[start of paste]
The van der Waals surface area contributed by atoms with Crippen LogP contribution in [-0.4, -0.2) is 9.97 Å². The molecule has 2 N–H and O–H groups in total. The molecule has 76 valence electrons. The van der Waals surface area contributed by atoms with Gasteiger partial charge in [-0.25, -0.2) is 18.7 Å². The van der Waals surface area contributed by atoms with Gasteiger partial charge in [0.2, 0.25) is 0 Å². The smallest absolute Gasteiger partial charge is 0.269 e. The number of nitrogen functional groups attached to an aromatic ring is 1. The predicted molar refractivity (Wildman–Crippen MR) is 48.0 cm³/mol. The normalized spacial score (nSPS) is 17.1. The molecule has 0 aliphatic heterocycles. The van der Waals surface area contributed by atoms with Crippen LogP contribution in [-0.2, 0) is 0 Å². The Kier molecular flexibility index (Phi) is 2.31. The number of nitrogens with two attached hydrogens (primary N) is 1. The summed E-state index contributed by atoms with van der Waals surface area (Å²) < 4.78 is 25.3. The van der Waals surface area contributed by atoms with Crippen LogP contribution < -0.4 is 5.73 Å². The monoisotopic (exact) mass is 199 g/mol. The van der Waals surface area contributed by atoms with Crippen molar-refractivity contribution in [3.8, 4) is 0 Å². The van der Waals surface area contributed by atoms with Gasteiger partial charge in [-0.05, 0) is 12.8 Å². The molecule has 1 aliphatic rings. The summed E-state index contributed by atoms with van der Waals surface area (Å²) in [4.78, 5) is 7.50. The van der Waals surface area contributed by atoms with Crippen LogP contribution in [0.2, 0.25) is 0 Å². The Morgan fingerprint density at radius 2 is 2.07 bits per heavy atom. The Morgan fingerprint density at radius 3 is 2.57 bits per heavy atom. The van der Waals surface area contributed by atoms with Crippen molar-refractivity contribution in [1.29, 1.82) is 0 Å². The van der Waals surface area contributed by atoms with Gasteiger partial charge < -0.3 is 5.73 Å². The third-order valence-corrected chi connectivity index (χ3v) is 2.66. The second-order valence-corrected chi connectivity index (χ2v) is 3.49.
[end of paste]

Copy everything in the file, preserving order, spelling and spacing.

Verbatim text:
The van der Waals surface area contributed by atoms with Crippen LogP contribution in [-0.4, -0.2) is 9.97 Å². The molecule has 2 N–H and O–H groups in total. The molecule has 76 valence electrons. The van der Waals surface area contributed by atoms with Gasteiger partial charge in [-0.25, -0.2) is 18.7 Å². The van der Waals surface area contributed by atoms with Gasteiger partial charge in [0.2, 0.25) is 0 Å². The smallest absolute Gasteiger partial charge is 0.269 e. The number of nitrogen functional groups attached to an aromatic ring is 1. The predicted molar refractivity (Wildman–Crippen MR) is 48.0 cm³/mol. The normalized spacial score (nSPS) is 17.1. The molecule has 0 aliphatic heterocycles. The van der Waals surface area contributed by atoms with Crippen LogP contribution in [-0.2, 0) is 0 Å². The Kier molecular flexibility index (Phi) is 2.31. The number of nitrogens with two attached hydrogens (primary N) is 1. The summed E-state index contributed by atoms with van der Waals surface area (Å²) < 4.78 is 25.3. The van der Waals surface area contributed by atoms with Crippen LogP contribution < -0.4 is 5.73 Å². The monoisotopic (exact) mass is 199 g/mol. The van der Waals surface area contributed by atoms with Crippen molar-refractivity contribution in [3.8, 4) is 0 Å². The van der Waals surface area contributed by atoms with Gasteiger partial charge in [-0.05, 0) is 12.8 Å². The molecule has 1 aliphatic rings. The summed E-state index contributed by atoms with van der Waals surface area (Å²) in [4.78, 5) is 7.50. The van der Waals surface area contributed by atoms with Crippen LogP contribution in [0.2, 0.25) is 0 Å². The Morgan fingerprint density at radius 2 is 2.07 bits per heavy atom. The Morgan fingerprint density at radius 3 is 2.57 bits per heavy atom. The van der Waals surface area contributed by atoms with Crippen molar-refractivity contribution in [1.29, 1.82) is 0 Å². The van der Waals surface area contributed by atoms with Gasteiger partial charge < -0.3 is 5.73 Å². The third-order valence-corrected chi connectivity index (χ3v) is 2.66. The second-order valence-corrected chi connectivity index (χ2v) is 3.49.